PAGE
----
The villages that are involved in the nature park are Binn, Ernen (including Ausserbinn, Mühlebach, Steinhaus), Grengiols, Bister, Niederwald and Blitzingen. Their most important features are valuable natural and cultural landscapes and significant landmarks. The typical, historic forms of settlement are villages and hamlets.
Population and economy
According to the statistics of the Canton of Valais from 31.12.2018, the population amounts to 1'226 residents. These are distributed as follows:
Since the start of the second part of the 20th century, the regional economy has been undergoing a long-lasting structural change from an agrarian to a service society including a shift from jobs in agriculture to jobs in the service sector. During this transformation many jobs have been lost in the areas of craftsmanship and trade. Some of them could be replaced due to the growth of the service industry, which was especially induced through tourism. The effects that urbanisation and globalisation had on the agglomerations and depletion of the peripheral regions, which are the results of the concentration of growth, have been noticeable since the mid 90s. Nevertheless, the region is provided with a potential for innovative marketable products and services, whose valorisation should facilitate an economic reorientation and stabilisation of the socio-economic situation.
The spruce village of Binn is at 1400 meters above sea level. The name Binn has only been given to the village in recent times. The original name of this main settlement with its SwissHistoric hotel Ofenhorn and its beautiful stone bridge was Schmidigehischere. Its parish church with its patron saint St. Michael adorns the face of the hamlet of Wileren. The village is of national importance and in 1992 it won the Heritage Prize.
The hamlets of Ze Binne, Heiligkreuz, Giessen and Fäld are also part of the village. In 1998, due to its sound, harmonious and picturesque scenery, Binn was the first Swiss village to receive a medal of the «Archicultra» foundation. Heiligkreuz is an old Valais place of pilgrimage and a very exceptional place of strength.
Link to the website of Binn: www.binn.ch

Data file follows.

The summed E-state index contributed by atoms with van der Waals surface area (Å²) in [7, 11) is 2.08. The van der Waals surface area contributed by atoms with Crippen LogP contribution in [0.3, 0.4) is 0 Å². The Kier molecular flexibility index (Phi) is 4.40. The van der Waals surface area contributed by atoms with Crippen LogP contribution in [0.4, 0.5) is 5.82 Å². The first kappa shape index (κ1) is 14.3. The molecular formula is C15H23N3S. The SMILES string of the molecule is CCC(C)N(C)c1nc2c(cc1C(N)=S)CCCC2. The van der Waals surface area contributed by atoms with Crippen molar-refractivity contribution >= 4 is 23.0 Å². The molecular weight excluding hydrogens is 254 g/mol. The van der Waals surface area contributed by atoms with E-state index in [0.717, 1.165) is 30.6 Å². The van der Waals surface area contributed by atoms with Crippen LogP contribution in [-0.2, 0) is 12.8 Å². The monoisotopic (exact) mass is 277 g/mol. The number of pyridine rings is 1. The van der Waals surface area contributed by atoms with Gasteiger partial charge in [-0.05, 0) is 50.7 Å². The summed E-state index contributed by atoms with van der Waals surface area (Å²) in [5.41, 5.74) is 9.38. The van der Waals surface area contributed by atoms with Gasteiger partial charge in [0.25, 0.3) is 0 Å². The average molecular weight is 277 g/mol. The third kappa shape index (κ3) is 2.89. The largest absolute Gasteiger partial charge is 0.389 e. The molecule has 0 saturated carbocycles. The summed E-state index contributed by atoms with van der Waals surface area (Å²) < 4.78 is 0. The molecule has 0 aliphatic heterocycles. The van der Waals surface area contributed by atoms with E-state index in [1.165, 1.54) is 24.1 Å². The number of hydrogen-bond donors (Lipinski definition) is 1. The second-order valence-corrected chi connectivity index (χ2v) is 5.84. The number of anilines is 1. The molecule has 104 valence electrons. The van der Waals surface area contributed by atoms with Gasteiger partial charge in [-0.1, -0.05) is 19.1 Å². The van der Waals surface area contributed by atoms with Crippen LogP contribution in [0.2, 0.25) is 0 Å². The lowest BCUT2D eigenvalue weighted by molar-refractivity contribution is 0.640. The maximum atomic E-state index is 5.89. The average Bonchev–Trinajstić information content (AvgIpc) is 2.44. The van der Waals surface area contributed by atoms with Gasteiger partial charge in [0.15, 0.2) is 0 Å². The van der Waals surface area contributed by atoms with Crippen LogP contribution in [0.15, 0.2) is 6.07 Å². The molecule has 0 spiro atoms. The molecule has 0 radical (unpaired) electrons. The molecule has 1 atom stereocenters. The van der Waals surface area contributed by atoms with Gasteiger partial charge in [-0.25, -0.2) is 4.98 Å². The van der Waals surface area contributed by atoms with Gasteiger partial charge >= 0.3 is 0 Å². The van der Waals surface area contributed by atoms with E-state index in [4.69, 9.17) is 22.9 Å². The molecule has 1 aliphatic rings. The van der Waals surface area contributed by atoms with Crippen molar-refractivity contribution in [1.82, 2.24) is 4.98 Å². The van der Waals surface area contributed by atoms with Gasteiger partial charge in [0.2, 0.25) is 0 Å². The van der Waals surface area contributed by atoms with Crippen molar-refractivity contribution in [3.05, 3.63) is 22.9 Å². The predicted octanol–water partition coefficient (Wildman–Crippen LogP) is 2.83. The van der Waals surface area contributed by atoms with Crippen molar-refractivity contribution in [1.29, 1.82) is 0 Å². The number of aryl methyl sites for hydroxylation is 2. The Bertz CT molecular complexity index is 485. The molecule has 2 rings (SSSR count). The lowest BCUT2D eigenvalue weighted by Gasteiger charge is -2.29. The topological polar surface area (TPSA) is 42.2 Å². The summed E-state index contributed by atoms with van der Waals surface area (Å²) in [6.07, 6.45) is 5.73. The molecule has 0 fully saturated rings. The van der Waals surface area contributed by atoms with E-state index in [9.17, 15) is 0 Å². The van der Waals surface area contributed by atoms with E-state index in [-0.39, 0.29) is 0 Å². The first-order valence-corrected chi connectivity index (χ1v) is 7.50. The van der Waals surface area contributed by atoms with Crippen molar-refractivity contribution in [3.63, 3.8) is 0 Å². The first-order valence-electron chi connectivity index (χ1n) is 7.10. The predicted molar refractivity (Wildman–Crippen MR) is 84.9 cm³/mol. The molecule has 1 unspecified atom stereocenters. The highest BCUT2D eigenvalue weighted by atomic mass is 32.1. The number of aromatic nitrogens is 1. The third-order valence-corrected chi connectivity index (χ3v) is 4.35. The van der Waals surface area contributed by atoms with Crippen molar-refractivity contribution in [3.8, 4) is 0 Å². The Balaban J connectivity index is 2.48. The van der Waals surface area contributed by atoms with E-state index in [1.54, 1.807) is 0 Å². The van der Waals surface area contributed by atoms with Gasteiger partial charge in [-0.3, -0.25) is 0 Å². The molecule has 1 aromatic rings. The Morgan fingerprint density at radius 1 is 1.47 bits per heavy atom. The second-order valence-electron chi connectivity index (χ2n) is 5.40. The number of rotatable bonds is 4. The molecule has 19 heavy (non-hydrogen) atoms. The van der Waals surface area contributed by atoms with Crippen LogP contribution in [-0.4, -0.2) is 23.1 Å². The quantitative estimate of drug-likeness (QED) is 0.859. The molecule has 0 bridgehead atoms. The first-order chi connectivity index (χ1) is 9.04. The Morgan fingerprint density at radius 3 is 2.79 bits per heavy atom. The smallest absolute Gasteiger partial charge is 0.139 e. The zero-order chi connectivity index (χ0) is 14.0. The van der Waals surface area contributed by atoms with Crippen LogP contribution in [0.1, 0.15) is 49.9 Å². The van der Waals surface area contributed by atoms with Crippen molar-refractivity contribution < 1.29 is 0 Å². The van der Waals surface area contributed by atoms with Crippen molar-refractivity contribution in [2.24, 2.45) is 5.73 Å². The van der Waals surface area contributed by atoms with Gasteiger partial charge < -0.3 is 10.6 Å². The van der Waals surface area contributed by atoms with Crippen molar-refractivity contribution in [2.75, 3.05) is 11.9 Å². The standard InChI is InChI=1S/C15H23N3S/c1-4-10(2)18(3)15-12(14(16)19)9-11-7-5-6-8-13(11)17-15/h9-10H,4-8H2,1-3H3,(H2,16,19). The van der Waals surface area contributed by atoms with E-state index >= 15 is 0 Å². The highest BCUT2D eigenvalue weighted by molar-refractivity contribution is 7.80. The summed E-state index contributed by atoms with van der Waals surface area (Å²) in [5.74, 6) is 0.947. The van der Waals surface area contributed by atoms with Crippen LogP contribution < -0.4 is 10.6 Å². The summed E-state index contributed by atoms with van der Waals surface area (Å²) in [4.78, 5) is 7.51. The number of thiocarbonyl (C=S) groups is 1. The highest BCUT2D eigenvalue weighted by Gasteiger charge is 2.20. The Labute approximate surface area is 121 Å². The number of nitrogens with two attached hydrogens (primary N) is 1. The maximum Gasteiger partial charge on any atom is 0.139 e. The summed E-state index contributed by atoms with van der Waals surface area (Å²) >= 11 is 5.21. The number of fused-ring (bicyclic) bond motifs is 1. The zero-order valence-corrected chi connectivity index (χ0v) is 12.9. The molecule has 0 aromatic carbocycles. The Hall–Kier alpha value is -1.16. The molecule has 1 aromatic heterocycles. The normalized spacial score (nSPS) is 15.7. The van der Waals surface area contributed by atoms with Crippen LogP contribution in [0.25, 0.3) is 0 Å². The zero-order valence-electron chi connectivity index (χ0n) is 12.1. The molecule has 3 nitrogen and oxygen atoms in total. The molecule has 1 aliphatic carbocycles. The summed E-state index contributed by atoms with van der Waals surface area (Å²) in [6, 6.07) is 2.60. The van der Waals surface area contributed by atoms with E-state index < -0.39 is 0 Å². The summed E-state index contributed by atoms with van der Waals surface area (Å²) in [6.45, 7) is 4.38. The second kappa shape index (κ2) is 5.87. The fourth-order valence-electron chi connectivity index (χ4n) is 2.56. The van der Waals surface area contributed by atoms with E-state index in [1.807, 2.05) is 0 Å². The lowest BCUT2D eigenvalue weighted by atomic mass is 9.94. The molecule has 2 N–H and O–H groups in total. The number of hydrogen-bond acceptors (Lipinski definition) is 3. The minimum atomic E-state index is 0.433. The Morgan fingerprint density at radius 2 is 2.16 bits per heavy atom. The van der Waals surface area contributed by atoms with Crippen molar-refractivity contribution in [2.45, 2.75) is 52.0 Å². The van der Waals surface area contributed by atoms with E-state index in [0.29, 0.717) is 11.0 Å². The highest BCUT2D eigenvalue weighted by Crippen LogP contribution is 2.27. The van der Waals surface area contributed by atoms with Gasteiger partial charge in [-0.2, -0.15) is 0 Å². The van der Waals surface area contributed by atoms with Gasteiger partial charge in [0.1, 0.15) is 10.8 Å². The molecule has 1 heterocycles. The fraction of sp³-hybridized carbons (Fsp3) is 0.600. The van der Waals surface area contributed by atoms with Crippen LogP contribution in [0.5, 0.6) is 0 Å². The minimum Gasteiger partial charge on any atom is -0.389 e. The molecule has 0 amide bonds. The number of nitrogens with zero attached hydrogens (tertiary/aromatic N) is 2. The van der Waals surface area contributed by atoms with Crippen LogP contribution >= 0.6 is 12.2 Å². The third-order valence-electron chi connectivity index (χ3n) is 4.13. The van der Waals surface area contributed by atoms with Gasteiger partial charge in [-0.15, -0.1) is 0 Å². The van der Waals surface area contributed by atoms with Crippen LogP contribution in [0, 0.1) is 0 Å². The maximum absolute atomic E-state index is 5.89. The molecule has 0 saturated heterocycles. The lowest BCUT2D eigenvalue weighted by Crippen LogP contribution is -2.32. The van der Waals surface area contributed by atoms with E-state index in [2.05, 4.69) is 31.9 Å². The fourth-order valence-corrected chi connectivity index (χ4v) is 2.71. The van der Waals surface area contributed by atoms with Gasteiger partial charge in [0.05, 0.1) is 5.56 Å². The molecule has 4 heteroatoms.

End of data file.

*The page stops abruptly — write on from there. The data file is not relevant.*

With its 530 citizens Ernen is the most populous village in the Binntal nature park. It used to be the main village of the district of Goms and the headquarters of jurisdiction. The dungeons in the town hall and the gallows on the hill between Ernen and Mühlebach are still witnesses of that time.
Thanks to the well-preserved village centre with its wonderful historic buildings like the Tellenhaus with the oldest Tell frescos of Switzerland, the Kapuzinerhaus or the Jost-Sigristen-Haus, Ernen was given the Henri-Louis-Wakker award by the Swiss Heritage Society in 1979. In the last few years Ernen has gained a reputation as the music village, in which there are many high quality concerts with international musicians during the summer. Mühlebach with the oldest compact Swiss village centre in timber construction, Ausserbinn and Steinhaus with their affectionately restored chapels are parts of Ernen, too.
You can also visit the mill in Bonacher, which lies just beneath Ernen. It is located at the Wuhr, which is an old water conduit that was used for watering the meadows. It is a floor mill in which the waterwheel lies horizontally underneath the building.
Link to the website of Ernen: www.ernen.ch
The Valais mountain village with rural tradition is located in a well-preserved cultural landscape on the trading trail that leads over the Albrun Pass. The village centre with its narrow and steep alley and its nearly circular village square is of national significance. Its landmark is its monumental neo-Romanesque church, which was built in 1914.